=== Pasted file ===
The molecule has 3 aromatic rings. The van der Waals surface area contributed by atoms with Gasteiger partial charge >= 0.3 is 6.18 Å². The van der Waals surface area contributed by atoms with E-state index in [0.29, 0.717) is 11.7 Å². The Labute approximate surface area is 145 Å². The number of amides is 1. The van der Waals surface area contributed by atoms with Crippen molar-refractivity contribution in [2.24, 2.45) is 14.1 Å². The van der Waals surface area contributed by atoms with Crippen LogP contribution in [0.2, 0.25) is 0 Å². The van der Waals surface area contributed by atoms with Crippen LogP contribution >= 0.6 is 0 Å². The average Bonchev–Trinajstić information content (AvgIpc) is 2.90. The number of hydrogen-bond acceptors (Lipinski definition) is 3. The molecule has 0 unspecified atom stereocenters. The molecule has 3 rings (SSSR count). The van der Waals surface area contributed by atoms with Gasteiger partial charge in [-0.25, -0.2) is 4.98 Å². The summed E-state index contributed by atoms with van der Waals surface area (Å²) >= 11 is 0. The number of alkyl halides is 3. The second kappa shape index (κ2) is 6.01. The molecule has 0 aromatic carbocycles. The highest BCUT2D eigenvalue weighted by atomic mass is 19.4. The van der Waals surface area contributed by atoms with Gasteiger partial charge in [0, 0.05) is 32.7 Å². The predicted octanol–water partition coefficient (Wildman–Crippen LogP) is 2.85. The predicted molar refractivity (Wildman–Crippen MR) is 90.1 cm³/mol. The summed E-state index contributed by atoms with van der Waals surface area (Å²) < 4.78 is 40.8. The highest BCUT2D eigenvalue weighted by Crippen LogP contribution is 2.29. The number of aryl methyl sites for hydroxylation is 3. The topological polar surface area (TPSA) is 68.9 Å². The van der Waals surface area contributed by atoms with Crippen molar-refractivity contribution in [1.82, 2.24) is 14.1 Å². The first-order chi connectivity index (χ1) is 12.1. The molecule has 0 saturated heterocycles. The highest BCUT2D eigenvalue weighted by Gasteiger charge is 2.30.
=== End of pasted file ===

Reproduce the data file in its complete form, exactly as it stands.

The molecule has 3 aromatic rings. The van der Waals surface area contributed by atoms with Gasteiger partial charge >= 0.3 is 6.18 Å². The van der Waals surface area contributed by atoms with E-state index in [0.29, 0.717) is 11.7 Å². The Labute approximate surface area is 145 Å². The number of amides is 1. The van der Waals surface area contributed by atoms with Crippen molar-refractivity contribution in [2.24, 2.45) is 14.1 Å². The van der Waals surface area contributed by atoms with Crippen LogP contribution in [0.2, 0.25) is 0 Å². The van der Waals surface area contributed by atoms with Crippen LogP contribution >= 0.6 is 0 Å². The average Bonchev–Trinajstić information content (AvgIpc) is 2.90. The number of hydrogen-bond acceptors (Lipinski definition) is 3. The molecule has 0 unspecified atom stereocenters. The molecule has 3 rings (SSSR count). The van der Waals surface area contributed by atoms with Gasteiger partial charge in [-0.25, -0.2) is 4.98 Å². The summed E-state index contributed by atoms with van der Waals surface area (Å²) >= 11 is 0. The number of alkyl halides is 3. The second kappa shape index (κ2) is 6.01. The molecule has 0 aromatic carbocycles. The highest BCUT2D eigenvalue weighted by atomic mass is 19.4. The van der Waals surface area contributed by atoms with Gasteiger partial charge in [0, 0.05) is 32.7 Å². The predicted octanol–water partition coefficient (Wildman–Crippen LogP) is 2.85. The predicted molar refractivity (Wildman–Crippen MR) is 90.1 cm³/mol. The summed E-state index contributed by atoms with van der Waals surface area (Å²) < 4.78 is 40.8. The highest BCUT2D eigenvalue weighted by Crippen LogP contribution is 2.29. The number of aryl methyl sites for hydroxylation is 3. The topological polar surface area (TPSA) is 68.9 Å². The van der Waals surface area contributed by atoms with Crippen molar-refractivity contribution in [1.82, 2.24) is 14.1 Å². The first-order chi connectivity index (χ1) is 12.1. The molecule has 0 saturated heterocycles. The highest BCUT2D eigenvalue weighted by Gasteiger charge is 2.30.